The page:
I love Nora Roberts and have bought every book she's come out with for at least the last decade. I respect and like her work tremendously and it's understandable if she misses the mark once in a while. But after the last couple of books I'm going to wait for the reviews to come out before I pre-order.
Ultimately, this felt like a throwaway Roberts book. It fits her formula of three couples, some magic threat, everyone has to fall in love to make the bad guy go away. There really wasn't much that deviated from that route. Of course, it's still a Nora Roberts book so there's no harm in spending the credit. That's why I gave it four stars, although if it were another author I probably wouldn't have rated it that high. It just isn't shaping up to be a series that I'll remember, unlike the Bride triology or the one where they renovated the hotel.
Katherine Kellgren was a fine narrator but her voice sounded much too old for the book. This is a story about young people and her voice doesn't sound that way, especially when she does the Irish accents.
I love Lisa Jackson but I don't know what happened here. This book was one tedious interview after another with vast numbers of characters who overall contributed little. The main character is spoiled and unlikeable. She disregards laws when it's convenient for her and relies on her cop fiancee to bail her out of her own stupidity time after time. There were loose ends all over the place. I finished it because I had used a credit on it, but it took me a month and I got a headache from rolling my eyes so much.
Yes, this is one of those books where the narrator adds a little something extra. Ray Porter knows Joe Ledger and listeners reap the benefits!
The narrator's take on Joe Ledger is exemplary. The sarcasm, the anger, the wit. Fabulous!
I tell my husband that Joe Ledger books are "guy books". There's blood, gore, violence, stereotypical or idealized female characters and loads of sci-fi. And I LOVE it!
This book brings the series back on track from the strangeness that was the Seven Kings. It focuses on aliens, alien technology and alien abductions with a little apocalypse thrown in.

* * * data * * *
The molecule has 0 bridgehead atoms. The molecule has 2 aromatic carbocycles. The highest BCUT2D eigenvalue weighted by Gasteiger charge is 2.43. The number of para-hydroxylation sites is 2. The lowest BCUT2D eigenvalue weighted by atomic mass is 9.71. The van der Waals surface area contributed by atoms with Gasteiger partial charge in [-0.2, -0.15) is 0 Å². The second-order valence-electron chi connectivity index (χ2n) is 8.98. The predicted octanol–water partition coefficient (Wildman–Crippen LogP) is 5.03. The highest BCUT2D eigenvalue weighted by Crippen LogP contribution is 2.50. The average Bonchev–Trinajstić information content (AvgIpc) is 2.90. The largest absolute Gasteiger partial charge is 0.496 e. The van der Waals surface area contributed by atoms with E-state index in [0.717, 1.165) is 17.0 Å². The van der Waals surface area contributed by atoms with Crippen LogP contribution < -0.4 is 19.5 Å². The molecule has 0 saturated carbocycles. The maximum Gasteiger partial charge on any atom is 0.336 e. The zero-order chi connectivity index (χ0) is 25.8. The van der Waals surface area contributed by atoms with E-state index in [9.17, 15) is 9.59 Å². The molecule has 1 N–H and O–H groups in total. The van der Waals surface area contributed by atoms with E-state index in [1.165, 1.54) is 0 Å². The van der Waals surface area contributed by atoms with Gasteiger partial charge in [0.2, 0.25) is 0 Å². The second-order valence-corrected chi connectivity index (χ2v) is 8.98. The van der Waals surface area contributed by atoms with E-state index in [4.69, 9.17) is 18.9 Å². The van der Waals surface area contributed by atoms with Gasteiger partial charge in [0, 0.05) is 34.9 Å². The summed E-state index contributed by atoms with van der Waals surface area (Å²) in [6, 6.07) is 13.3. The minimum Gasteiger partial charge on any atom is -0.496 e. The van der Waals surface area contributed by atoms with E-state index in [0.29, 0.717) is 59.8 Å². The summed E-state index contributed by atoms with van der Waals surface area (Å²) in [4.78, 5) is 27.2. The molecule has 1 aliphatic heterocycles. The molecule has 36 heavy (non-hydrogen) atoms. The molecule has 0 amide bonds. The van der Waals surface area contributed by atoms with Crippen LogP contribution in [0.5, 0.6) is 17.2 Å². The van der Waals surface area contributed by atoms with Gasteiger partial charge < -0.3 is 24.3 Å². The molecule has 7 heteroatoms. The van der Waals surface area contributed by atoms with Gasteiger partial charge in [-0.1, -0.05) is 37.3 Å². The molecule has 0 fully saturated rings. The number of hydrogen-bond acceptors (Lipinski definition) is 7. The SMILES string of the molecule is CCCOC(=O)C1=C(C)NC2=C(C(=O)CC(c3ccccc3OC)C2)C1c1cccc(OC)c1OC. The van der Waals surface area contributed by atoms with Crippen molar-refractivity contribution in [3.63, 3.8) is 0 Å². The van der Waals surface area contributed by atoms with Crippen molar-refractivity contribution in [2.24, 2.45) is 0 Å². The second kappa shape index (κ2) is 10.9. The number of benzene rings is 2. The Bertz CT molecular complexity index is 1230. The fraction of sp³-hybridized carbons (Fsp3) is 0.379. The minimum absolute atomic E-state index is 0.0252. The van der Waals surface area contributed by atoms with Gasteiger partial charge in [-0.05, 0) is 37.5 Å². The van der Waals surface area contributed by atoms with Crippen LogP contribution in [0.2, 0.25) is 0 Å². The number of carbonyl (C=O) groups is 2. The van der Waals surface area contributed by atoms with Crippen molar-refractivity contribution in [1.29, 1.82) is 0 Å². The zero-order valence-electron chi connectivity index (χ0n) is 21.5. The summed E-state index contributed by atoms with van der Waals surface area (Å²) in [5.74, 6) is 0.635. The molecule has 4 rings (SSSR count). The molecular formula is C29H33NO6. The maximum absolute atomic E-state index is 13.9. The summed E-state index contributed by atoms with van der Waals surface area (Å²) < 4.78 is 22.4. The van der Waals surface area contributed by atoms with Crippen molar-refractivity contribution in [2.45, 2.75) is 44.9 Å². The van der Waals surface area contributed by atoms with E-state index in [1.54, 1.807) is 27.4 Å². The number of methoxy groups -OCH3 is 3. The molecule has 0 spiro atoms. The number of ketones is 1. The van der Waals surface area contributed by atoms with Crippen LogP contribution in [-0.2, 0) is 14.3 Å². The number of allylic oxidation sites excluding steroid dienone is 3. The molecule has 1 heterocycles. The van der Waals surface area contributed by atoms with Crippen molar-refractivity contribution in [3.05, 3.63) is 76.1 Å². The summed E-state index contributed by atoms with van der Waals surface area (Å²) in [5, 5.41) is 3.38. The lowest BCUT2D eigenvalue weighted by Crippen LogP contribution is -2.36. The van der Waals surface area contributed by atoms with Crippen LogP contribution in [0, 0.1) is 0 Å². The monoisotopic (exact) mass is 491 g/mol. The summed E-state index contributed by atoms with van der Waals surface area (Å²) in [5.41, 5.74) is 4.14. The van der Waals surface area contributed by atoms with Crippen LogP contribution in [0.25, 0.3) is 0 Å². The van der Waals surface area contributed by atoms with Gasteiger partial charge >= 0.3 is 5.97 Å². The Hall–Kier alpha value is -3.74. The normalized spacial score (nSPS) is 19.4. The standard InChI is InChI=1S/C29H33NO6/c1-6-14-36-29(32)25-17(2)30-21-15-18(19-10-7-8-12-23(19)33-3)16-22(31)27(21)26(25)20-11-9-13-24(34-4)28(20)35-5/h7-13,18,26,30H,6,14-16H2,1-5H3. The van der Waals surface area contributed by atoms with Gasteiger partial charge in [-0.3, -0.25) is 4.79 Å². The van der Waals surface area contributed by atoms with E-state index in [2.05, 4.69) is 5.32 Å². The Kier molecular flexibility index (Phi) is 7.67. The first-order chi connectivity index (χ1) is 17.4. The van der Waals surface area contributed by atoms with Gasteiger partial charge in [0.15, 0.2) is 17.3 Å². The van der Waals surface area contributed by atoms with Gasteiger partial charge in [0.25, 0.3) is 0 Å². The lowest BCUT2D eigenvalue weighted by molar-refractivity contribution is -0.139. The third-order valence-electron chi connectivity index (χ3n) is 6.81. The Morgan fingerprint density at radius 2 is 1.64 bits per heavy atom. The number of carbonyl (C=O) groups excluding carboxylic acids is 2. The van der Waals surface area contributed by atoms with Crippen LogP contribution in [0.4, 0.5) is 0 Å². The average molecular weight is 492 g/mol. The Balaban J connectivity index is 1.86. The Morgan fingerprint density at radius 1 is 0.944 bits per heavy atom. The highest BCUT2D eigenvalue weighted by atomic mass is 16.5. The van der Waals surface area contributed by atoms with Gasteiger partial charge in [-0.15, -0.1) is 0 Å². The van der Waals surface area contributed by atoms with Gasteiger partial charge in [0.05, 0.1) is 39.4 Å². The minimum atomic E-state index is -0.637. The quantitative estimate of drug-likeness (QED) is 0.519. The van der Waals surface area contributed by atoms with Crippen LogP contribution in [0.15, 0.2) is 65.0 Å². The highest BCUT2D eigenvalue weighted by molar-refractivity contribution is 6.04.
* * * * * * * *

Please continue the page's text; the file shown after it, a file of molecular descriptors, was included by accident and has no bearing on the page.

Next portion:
It moves faster than others in the series but still has some of the information dump syndrome that plagues previous Ledger novels. I dislike how Jonathan Maberry adds information that appears irrelevant or overly detailed upon closer examination. The "Joe" parts of the book move the fastest, as usual, and the book itself is an excellent thriller. It's worth the credit!
This book has great characterization, a suspenseful storyline and fast pacing. I was riveted and finished the entire book in two days.
I thought the narration was excellent and it added to the story. Definitely worth a credit. Thanks, Lisa Gardner!
Not really. This novel was excessively produced - two narrators (one to do male voices and the other to do female), sound effects like gunfire, and "suspenseful" canned music played during "action" or "danger" scenes. Music?! Please. We really need music to tell us John Puller is in danger? And bad music, at that?Trust your narrator to do his job without the extra bells and whistles and trust your audience to be smart enough to enjoy the story without them. I couldn't get into this book because just when things would start to get interesting I would wait for the music to end, or the gunfire to go away. I felt like there was very little chemistry between the two narrators and the story was very jumpy trying to switch between the two. It was so distracting I couldn't finish it, and I wasn't invested enough in the characters to get a text copy.
When I stopped listening.
I think Ron McLarty would have been fine if they just would have left him alone.
I like David Baldacci but I really think this story is probably best experienced in a text version. I won't be getting the other series installments and I'm pretty disappointed.
I like the story and the world. Opal is not as strong a character as Yelena and I think her development isn't as realistic and consistent, but it's overall a decent read.
I liked her relationship with the Stormdancer the best.
Pronunciation!!!! Please make it consistent from story to story and narrator to narrator. Some words were unrecognizable, others merely annoying. (Cur-rare, anyone?)
Series Spoiler!!!!! Don't read if you don't want to know what happens!!
I have decided not to continue reading this series because, even though I loved the Yelena series and had high expectations about Opal, I am not going to buy books that depict happy endings for rapists and torturers. I did some googling and synopsis readings - I understand how and why it ended that way, but I respectfully disagree with the creative choices Ms. Snyder made and the impact that has on an audience, especially the younger members. Enough said!